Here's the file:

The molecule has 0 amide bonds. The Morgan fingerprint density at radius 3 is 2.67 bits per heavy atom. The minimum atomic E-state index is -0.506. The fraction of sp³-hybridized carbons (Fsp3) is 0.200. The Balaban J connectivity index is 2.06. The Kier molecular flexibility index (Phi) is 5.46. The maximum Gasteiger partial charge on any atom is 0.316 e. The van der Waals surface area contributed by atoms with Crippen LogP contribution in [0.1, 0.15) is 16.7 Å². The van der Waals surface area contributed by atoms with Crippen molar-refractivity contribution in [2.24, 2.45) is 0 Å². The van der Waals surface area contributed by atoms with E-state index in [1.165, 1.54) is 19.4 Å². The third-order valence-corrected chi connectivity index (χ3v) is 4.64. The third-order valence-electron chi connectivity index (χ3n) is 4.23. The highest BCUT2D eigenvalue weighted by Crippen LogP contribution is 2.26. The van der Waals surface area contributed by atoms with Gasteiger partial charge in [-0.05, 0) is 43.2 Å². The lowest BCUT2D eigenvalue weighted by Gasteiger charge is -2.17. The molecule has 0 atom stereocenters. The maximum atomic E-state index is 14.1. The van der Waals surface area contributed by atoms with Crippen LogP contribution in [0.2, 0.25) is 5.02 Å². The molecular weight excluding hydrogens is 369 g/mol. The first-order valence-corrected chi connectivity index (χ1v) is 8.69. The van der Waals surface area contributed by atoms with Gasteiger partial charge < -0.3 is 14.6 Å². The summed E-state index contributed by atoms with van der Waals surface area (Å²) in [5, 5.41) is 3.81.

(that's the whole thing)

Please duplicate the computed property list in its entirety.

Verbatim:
The molecule has 0 amide bonds. The Morgan fingerprint density at radius 3 is 2.67 bits per heavy atom. The minimum atomic E-state index is -0.506. The fraction of sp³-hybridized carbons (Fsp3) is 0.200. The Balaban J connectivity index is 2.06. The Kier molecular flexibility index (Phi) is 5.46. The maximum Gasteiger partial charge on any atom is 0.316 e. The van der Waals surface area contributed by atoms with Crippen LogP contribution in [0.1, 0.15) is 16.7 Å². The van der Waals surface area contributed by atoms with Crippen molar-refractivity contribution in [2.24, 2.45) is 0 Å². The van der Waals surface area contributed by atoms with E-state index in [1.165, 1.54) is 19.4 Å². The third-order valence-corrected chi connectivity index (χ3v) is 4.64. The third-order valence-electron chi connectivity index (χ3n) is 4.23. The highest BCUT2D eigenvalue weighted by Crippen LogP contribution is 2.26. The van der Waals surface area contributed by atoms with Gasteiger partial charge in [-0.05, 0) is 43.2 Å². The lowest BCUT2D eigenvalue weighted by Gasteiger charge is -2.17. The molecule has 0 atom stereocenters. The maximum atomic E-state index is 14.1. The van der Waals surface area contributed by atoms with Crippen LogP contribution in [0.2, 0.25) is 5.02 Å². The molecular weight excluding hydrogens is 369 g/mol. The first-order valence-corrected chi connectivity index (χ1v) is 8.69. The van der Waals surface area contributed by atoms with Gasteiger partial charge < -0.3 is 14.6 Å². The summed E-state index contributed by atoms with van der Waals surface area (Å²) in [5, 5.41) is 3.81.